Disney's The Kid
starring Bruce Willis, Spencer Breslin, Emily Mortimer, Lily Tomlin
screenplay by Audrey Wells
directed by Jon Turteltaub
by Bill Chambers Hurling overwrought insults at just about everyone he meets, Russell Duritz (a dour Bruce Willis) is an image consultant with G-rated impatience for the world at large. Enter Russell, age eight (Spencer Breslin, only slightly less annoying than I had braced for)--Duritz's chubby younger self has somehow materialized to teach him a few Valuable Life Lessons. The trouble with a hyped-to-the-gills high-concept movie is, of course, that by the time we're lining up to see it, we've digested and come to terms with the central conceit--the fantasy premise is why we're there. Thus, the wait for a protagonist to accept what we already have can be excruciating, as it is here. The rest of Disney's The Kid's (so you don't mistake it for Chaplin's, I guess) concerns the two Russells trying to determine the cosmic moral behind their unlikely meeting, with both of them equally appalled by how the other lives his life. (This being Disney, the film only agrees with the younger, workaholic one.)
Perhaps a quicker tempo would better disguise the absence of a rewarding structure; not for nothing does the name of the film's director, who also helmed the plodding chance-encounter stories While You Were Sleeping and Phenomenon, sound like "turtle." In all fairness, Willis's innate chemistry with children, sporadic laughs, a winsome supporting turn by Emily Mortimer (as the adult Russell's British love interest), and a sweet epilogue almost save this saccharine mid-life crisis fable in a corporate-brand suit from being a totally forgettable fizzle.
I'm about to discuss a pretty out-there notion in terms of the average moviegoer's grasp of psychology: the hard cut vs. the fade out. I have retained some affection for The Kid because it ends with a hard cut to black following said winning closer. Fade-outs let us off the hook; they're a visual exhale, easing us gently into the credits--and, by extension, back into our lives. The sudden appearance of black, on the other hand, enables the final shot to stay in our imagination a while, and more vividly; the same thing happens when we shut our eyes fast after staring at bright surroundings. It is surprising that Jon Turteltaub took the (slightly) less conventional pathway out of the film, since everything else is steeped in hoary, "enchanting" cinematic devices so recognizably proto-Spielbergian that even Spielberg himself isn't using them anymore. The Kid's weird premise, however, is vintage Disney, harking back to the studio's tradition of revisiting the premise of Freaky Friday every 10 years or so. Mix the two approaches and you've got a brain-rotting concoction of wonder and schmaltz that lingers marginally longer than one might presume. I hold the lovely Mortimer accountable, too. Originally published: July 7, 2000.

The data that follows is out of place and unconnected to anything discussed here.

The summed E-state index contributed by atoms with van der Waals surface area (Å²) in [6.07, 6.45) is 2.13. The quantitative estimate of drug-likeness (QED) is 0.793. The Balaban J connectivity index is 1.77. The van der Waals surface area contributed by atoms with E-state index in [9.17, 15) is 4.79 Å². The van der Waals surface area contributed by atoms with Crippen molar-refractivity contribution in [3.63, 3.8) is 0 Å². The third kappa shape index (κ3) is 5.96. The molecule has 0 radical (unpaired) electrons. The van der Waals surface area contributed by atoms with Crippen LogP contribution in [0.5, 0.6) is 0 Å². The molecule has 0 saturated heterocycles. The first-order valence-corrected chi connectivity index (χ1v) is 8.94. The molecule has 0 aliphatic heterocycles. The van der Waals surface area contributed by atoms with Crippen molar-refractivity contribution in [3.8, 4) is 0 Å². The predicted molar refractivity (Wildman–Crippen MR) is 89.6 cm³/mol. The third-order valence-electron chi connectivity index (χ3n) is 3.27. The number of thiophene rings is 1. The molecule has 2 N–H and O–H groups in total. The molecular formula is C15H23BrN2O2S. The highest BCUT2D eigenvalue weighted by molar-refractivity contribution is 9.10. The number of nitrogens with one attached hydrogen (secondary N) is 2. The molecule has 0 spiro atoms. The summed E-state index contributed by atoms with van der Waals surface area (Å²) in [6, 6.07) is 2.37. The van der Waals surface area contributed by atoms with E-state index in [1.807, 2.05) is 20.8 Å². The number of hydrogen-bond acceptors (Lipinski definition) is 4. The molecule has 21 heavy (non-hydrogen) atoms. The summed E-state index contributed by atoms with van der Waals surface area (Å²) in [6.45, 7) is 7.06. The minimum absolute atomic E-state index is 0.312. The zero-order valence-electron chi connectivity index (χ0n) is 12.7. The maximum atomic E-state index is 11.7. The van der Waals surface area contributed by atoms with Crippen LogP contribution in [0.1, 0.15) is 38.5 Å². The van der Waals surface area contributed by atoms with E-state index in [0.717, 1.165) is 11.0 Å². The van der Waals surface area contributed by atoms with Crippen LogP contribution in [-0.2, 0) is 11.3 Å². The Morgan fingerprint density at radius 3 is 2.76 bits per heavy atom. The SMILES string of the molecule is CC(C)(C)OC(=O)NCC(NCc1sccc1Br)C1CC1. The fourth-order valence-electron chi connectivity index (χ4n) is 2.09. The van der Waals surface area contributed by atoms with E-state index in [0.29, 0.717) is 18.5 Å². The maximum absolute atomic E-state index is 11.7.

*Screenwriter Audrey Wells ducks issues of paradox by positioning her tale as one of magic realism instead of science-fiction, an honourable attempt at avoiding the trappings of convoluted time-travel thrillers like Frequency. Yet her script, full of token and neglected fantastical elements (such as an omnipotent red ultralight--a prefab marketing hook if there ever was one (Disney handed out styrofoam versions of it at the preview)) is so shiftless that I began longing for the technobabble of Back to the Future's Doc Brown, who would have a field day with Russell's predicament.